Former Austin firefighter James Baker is out on bond and facing charges of invasive video recording, a state jail felony punishable by between 180 days and two years in jail, or a fine of $10,000. Police say Baker, an AFD lieutenant for 31 years before retiring in September, set up a camera inside a women's locker room to spy on co-workers.
The events detailed in Baker's arrest warrant and affidavit, signed Wednesday, Nov. 15, allegedly took place on Sept. 4. A firefighter told investigators she was on her way into the women's locker room at the Central Fire Station on East Fifth Street when she saw Baker leaving the facility. Later, upon leaving the shower, she noticed "an unusual, small blue light illuminating" across the room. It turned out to be a hidden camera. Baker apparently contacted the colleague a few hours after she left the shower, asking to have a "private conversation." She said Baker admitted to installing the camera, and tried to bargain for it back – even offering to retire or transfer to another fire department. Instead, she took it to the police department.
On Sept. 18, that department's Digital Analysis Response Team carried out a search warrant on the camera. According to Wednesday's affidavit, Baker soon after admitted to police that he had set up the recording equipment without the consent of the victim. "Baker further stated that he was curious to see what the victim did while she was in the locker room," reads the document. He also admitted that he'd put a camera in the locker room on another earlier occasion.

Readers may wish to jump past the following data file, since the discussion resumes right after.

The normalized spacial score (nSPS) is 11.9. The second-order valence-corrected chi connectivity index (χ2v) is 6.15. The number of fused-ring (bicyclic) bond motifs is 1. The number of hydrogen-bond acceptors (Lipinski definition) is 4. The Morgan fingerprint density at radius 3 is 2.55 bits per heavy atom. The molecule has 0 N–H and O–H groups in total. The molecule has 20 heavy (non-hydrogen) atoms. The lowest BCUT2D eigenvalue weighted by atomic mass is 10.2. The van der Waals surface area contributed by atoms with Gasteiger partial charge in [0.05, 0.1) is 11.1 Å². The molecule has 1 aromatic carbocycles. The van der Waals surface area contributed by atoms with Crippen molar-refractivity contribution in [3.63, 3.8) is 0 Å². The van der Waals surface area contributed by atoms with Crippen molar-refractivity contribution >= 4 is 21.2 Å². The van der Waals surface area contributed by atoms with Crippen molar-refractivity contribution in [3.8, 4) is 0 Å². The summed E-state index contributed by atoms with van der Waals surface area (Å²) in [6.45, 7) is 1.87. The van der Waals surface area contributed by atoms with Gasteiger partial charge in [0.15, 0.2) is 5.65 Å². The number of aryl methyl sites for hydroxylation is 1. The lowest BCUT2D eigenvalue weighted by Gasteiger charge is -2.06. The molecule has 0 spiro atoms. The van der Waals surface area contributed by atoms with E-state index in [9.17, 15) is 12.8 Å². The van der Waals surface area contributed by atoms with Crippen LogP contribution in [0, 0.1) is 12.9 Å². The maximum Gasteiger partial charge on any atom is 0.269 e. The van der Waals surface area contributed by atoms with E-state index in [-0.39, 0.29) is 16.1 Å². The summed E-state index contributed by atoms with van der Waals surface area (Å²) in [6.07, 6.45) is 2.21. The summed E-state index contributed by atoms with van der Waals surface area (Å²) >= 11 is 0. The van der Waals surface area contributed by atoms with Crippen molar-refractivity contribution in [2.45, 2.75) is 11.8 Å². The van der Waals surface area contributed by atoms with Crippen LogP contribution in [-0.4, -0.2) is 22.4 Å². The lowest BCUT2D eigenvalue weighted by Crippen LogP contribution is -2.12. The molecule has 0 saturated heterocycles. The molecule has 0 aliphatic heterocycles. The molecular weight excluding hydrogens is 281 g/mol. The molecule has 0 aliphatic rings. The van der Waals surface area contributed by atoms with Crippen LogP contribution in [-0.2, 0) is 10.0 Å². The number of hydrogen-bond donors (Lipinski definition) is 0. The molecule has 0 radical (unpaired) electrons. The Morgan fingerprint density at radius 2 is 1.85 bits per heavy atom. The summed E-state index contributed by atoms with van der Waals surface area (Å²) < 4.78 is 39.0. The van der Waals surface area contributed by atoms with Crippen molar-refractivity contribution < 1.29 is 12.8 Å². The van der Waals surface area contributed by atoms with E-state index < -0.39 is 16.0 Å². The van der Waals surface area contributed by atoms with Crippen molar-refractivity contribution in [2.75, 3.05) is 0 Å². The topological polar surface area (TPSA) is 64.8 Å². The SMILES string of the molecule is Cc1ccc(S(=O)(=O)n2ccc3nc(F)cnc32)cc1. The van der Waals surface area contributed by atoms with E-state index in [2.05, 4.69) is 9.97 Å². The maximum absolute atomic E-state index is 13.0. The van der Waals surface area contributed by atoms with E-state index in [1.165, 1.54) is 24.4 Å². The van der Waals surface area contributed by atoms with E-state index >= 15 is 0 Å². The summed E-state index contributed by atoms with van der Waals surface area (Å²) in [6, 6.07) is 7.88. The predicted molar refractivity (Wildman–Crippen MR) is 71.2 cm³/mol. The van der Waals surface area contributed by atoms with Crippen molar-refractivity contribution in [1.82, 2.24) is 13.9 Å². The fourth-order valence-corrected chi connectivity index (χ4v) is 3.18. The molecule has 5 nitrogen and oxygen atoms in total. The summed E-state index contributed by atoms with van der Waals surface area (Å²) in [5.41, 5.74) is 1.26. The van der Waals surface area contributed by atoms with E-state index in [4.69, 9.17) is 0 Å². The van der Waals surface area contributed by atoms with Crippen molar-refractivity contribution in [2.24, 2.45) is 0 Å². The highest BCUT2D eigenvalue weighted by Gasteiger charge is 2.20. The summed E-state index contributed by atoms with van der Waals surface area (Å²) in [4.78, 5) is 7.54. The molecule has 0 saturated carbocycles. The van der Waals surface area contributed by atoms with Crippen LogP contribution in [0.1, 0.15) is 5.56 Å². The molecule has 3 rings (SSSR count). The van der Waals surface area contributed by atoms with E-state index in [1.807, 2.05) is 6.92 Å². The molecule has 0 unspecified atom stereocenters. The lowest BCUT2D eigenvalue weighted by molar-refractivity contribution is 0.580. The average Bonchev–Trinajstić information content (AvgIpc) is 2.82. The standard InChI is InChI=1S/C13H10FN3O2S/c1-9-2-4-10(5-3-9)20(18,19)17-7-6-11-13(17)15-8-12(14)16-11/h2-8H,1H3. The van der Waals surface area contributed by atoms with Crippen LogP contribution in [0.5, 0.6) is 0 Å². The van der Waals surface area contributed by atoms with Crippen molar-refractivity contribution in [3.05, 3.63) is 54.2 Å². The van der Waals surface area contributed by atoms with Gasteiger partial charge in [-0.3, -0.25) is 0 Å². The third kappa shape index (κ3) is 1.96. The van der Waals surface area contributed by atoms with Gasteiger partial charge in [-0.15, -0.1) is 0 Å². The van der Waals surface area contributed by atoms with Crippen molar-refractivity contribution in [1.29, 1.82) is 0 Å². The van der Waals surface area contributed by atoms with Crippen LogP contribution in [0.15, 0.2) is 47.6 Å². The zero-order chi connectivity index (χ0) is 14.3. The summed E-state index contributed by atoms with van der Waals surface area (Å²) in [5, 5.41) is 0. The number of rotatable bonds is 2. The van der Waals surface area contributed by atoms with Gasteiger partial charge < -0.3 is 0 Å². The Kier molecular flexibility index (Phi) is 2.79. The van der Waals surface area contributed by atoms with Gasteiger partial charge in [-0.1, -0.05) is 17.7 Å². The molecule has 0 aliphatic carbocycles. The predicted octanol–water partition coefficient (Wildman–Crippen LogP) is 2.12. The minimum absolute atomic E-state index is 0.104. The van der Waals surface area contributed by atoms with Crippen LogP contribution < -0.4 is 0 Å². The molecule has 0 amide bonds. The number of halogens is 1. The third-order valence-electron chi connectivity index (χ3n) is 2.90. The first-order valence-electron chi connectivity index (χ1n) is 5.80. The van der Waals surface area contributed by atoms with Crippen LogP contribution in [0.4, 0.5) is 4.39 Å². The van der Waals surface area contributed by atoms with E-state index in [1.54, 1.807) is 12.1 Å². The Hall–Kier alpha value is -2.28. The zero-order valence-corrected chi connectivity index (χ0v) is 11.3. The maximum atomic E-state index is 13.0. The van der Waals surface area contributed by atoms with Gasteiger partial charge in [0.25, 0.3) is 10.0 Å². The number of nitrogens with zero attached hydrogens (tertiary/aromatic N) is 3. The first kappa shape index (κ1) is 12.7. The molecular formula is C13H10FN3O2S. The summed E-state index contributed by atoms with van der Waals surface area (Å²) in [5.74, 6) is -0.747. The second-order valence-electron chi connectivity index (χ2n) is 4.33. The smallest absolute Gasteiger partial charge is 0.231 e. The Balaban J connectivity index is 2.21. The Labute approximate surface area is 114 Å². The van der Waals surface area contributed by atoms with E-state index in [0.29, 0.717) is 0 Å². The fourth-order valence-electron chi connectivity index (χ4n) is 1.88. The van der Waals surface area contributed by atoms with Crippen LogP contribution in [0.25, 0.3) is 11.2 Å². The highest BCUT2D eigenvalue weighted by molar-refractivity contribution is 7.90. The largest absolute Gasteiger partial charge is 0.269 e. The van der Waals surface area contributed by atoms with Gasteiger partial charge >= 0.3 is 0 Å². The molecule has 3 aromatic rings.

AFD Chief Rhoda Mae Kerr remains tight-lipped about the situation, only noting through a spokesperson on Thursday that Baker retired on Sept. 6, two days after the incident in question. "The alleged actions he has been accused of are not indicative of the incredible men and women of the Austin Fire Department," Kerr said in a statement, "and certainly not a fair representation of all they do to serve our community every day."
Meanwhile, Austin Firefighters Association President Bob Nicks has spent the time since Baker was served with a warrant reminding that Baker's alleged behavior could've been prevented had the department looked into past allegations that he inappropriately touched patients while on duty. A battalion chief had taken such complaints up the chain of command to the Professional Standards Office and eventually the Office of the Medical Director. But because the medical director's office looks for medical competency and not misconduct, the complaints went nowhere. Still, "the letters are plenty of information to do an investigation of misconduct, and the department never conducted one," said Nicks. "The thought is, if something would have been done in 2013, we would never even have seen this happen with the [spy camera]."
AFD acknowledged that it was aware of such accusations. "Since the issue involved patient care, it was sent to the Office of the Medical Director for review," offered a public information officer. "They informed us that their conclusion was he had not violated any patient standard of care and that was the end of the matter."
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